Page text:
Guidance for doctors who offer cosmetic interventions
This guidance came into effect on 1 June 2016
This guidance sets out what is expected of every doctor who offers cosmetic interventions.
By cosmetic interventions, we mean any intervention, procedure, or treatment carried out with the primary objective of changing an aspect of a patient’s physical appearance. This includes surgical and non-surgical procedures, both invasive and non-invasive.
This guidance incorporates principles from our existing guidance, and is structured under the four domains of Good medical practice. In some cases, it sets a higher standard than in our other guidance to address the specific safety issues and ethical concerns particular to the cosmetic sector.
Doctors must follow all our guidance: serious or persistent failure to do so will put their registration at risk.
Read the guidance
Frequently asked questions
The guidance in practice: case studies
The following case studies relate to issues concerning cosmetic interventions and may help you to see how our guidance might work in practice:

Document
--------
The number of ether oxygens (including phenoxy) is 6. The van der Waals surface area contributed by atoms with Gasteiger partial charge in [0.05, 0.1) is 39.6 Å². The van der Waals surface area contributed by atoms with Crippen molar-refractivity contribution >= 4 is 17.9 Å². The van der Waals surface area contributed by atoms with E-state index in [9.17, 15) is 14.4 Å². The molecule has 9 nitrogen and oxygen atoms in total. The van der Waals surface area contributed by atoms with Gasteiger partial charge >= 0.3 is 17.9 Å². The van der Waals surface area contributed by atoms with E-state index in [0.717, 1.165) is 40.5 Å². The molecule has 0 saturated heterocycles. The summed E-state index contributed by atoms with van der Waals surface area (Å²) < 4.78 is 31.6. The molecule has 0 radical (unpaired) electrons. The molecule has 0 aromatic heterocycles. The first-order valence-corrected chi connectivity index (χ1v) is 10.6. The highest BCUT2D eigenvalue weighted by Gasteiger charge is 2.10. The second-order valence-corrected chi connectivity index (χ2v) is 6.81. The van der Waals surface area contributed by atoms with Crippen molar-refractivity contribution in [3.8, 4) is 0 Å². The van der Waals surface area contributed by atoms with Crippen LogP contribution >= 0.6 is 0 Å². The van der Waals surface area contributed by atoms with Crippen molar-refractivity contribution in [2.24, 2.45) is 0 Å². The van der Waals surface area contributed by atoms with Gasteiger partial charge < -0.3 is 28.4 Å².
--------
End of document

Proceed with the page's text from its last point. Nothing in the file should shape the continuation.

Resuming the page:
We also have relevant case studies in Good medical practice in action (GMPiA) the GMC’s interactive case studies resource.
- Mrs Melville (doctor concerned that cosmetic procedure requested may not have the desired outcome and advertising)
- Christopher (parent seeking cosmetic procedure for their child).
Information for patients
Other sources of guidance
You can read more about the development of the guidance
(pdf) in this document. This explains the process we undertook in developing the guidance and the outcome of the consultation
(pdf) we carried out during 2015.
In addition the equality analysis
(pdf) that we carried out during the development of the guidance shows the work that we did to inform our understanding of the equality and diversity dimensions which apply to the cosmetic sector.